It is one thing for ‘El Presidente’ to boast of past successes in business without acknowledging God – it is another thing entirely to say of the future: “We’re gonna build the wall folks – it’ll be a great wall, I promise you!” Yet despite the claim of many to posses prophetic powers, or to have a Christian ‘crystal ball’, or a naggingly accurate hunch (it seems that some do, as providence would have it), no man alive today can claim to be an omniscient Nostradamus (who wasn’t!). Why? Because only God knows your tomorrow, and the number of the Greyhound which is coming around the corner, hopefully on the tarmac and not the sidewalk. No doubt Job would have warned His children that the house would collapse if he had known, but even this righteous man became prey to providence. You might have expected the actuaries and accountants at Lehman Brothers to have woken up to the credit bubble and smelt the coffee of the coming crunch in 2008. I’ve a very good friend who, the previous week, was asked by one of the Irish banks to name his number and he could take out a loan without any backing assets (the clue to this madness of course is that the lender would get a cut on a strictly commission basis!!!). Thankfully he declined, yet still went away on vacation a multimillionaire, and came back to find he was nearly left on skid row! The merchant in James’ warning was overweeningly confident he would ply his wares in Jerusalem, Judea and then to the ends of the earth. His product seems to have been sound, he had done his market research, his supply chain was reliable, so he just needed to load the cargo. Here is a man with the Midas Touch who makes his own luck (or so he thinks). He must have known some ships don’t make it to port. He seems not to have learned the lesson of Jehoshaphat’s fleet at Ezion-Geber (1 Kings 22.48), or heard of the story of Jonah – the prophet bought the ticket, boasting to sailors ‘I’m going to Tarshish’, but God had different ideas – the recalcitrant prophet would have a ‘whale/wail of a time’. House prices crash leaving millions in negative equity! Bubbles always burst when you pump them up too much! What lies at the root of this empty boast, is a failure to recognize the providence of God, and that no human being can master his own destiny.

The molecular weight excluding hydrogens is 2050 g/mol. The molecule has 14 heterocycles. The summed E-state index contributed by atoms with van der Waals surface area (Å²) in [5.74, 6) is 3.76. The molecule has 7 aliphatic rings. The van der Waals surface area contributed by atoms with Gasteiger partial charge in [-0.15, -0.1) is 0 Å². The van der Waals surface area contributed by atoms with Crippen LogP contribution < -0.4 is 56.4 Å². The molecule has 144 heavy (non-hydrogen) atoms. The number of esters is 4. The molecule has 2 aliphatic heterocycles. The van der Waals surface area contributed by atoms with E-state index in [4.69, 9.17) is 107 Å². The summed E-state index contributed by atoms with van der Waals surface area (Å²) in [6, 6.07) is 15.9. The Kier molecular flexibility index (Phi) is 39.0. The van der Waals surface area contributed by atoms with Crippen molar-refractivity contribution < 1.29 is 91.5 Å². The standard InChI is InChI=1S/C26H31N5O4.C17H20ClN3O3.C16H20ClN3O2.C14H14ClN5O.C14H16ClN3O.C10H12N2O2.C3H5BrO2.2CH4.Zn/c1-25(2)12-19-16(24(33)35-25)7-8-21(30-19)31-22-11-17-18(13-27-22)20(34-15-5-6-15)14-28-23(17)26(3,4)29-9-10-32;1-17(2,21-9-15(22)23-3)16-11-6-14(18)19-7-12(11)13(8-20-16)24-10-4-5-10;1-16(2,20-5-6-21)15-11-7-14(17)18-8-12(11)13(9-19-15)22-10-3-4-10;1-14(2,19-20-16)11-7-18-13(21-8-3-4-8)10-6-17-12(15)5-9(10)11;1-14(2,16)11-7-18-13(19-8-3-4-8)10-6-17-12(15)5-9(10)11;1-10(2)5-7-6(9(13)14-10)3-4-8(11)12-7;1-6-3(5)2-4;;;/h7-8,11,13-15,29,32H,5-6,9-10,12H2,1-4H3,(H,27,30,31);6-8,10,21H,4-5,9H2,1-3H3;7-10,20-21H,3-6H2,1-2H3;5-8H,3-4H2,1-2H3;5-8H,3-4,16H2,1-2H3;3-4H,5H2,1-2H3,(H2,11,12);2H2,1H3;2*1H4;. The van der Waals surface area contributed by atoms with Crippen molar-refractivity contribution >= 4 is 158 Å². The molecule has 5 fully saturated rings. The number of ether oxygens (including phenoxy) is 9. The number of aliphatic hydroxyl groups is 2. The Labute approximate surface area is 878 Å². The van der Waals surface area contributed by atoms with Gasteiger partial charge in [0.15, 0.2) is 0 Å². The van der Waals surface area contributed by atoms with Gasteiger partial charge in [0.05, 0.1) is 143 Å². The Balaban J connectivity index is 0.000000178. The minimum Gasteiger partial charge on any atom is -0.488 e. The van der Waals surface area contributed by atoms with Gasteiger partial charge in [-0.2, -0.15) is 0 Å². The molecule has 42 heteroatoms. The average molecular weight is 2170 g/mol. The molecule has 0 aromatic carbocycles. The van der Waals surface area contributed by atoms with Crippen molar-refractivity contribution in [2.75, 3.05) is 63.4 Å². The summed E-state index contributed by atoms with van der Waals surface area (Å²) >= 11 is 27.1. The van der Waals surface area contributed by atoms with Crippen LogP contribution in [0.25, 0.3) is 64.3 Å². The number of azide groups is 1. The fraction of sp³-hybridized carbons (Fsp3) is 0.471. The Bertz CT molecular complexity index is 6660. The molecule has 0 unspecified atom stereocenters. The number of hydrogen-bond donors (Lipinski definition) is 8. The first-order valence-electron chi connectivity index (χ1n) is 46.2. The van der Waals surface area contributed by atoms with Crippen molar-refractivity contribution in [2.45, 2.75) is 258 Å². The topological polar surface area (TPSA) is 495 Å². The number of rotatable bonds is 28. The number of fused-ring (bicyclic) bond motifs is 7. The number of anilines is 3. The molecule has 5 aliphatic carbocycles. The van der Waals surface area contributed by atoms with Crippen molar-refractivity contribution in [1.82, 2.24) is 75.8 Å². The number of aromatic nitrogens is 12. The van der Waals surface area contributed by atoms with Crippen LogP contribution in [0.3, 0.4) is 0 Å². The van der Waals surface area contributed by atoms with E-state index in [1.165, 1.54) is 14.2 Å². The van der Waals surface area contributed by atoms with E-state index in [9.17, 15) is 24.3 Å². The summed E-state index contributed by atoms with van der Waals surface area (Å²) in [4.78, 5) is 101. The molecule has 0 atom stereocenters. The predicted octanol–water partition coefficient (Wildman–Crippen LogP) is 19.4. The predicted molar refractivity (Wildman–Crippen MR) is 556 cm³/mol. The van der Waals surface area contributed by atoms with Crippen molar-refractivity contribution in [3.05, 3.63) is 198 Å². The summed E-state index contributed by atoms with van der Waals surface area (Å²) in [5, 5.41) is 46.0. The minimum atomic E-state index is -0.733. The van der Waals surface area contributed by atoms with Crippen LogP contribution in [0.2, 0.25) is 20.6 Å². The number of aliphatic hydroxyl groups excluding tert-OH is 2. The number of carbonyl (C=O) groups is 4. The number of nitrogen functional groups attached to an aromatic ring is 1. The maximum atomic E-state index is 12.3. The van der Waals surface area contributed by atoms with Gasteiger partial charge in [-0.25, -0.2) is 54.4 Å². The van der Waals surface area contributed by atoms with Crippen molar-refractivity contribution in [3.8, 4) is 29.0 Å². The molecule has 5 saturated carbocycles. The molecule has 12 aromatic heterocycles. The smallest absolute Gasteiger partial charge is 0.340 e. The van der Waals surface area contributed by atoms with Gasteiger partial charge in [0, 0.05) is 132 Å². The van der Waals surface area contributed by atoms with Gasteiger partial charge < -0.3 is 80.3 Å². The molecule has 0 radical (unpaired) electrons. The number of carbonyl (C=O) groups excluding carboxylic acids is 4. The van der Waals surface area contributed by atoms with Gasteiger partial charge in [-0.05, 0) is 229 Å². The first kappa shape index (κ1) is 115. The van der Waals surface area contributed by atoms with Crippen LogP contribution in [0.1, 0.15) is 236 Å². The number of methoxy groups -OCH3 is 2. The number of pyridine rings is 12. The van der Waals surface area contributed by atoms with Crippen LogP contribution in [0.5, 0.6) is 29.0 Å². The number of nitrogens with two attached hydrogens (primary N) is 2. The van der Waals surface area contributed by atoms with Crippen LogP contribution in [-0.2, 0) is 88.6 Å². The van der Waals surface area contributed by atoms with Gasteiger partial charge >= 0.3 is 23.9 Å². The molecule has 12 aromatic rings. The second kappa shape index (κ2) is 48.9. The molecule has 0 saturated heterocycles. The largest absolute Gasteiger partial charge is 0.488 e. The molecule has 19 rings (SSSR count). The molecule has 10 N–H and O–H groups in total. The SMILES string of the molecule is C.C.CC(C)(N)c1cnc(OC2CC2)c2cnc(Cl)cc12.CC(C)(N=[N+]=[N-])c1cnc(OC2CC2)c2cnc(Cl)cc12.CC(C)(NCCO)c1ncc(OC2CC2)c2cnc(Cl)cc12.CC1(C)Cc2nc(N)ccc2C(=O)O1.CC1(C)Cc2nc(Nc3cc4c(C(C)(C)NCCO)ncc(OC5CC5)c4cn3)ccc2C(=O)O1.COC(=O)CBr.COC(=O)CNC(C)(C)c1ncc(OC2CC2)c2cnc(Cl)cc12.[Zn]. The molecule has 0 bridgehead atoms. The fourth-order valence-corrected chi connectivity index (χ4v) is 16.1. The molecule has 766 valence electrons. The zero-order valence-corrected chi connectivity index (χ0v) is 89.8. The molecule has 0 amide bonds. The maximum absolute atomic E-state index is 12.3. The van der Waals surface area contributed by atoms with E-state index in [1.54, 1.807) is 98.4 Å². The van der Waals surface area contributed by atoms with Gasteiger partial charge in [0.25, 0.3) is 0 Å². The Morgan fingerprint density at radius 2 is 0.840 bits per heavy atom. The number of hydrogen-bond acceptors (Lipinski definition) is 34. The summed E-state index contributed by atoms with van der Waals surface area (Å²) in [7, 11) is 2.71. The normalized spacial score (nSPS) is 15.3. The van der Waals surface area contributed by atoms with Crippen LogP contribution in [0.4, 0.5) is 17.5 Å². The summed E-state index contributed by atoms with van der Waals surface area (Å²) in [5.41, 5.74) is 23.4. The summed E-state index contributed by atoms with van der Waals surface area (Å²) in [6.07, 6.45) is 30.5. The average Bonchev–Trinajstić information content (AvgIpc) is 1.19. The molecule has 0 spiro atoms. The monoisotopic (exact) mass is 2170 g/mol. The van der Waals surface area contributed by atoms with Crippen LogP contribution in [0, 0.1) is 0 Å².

Third Priorities Are Misguided v17.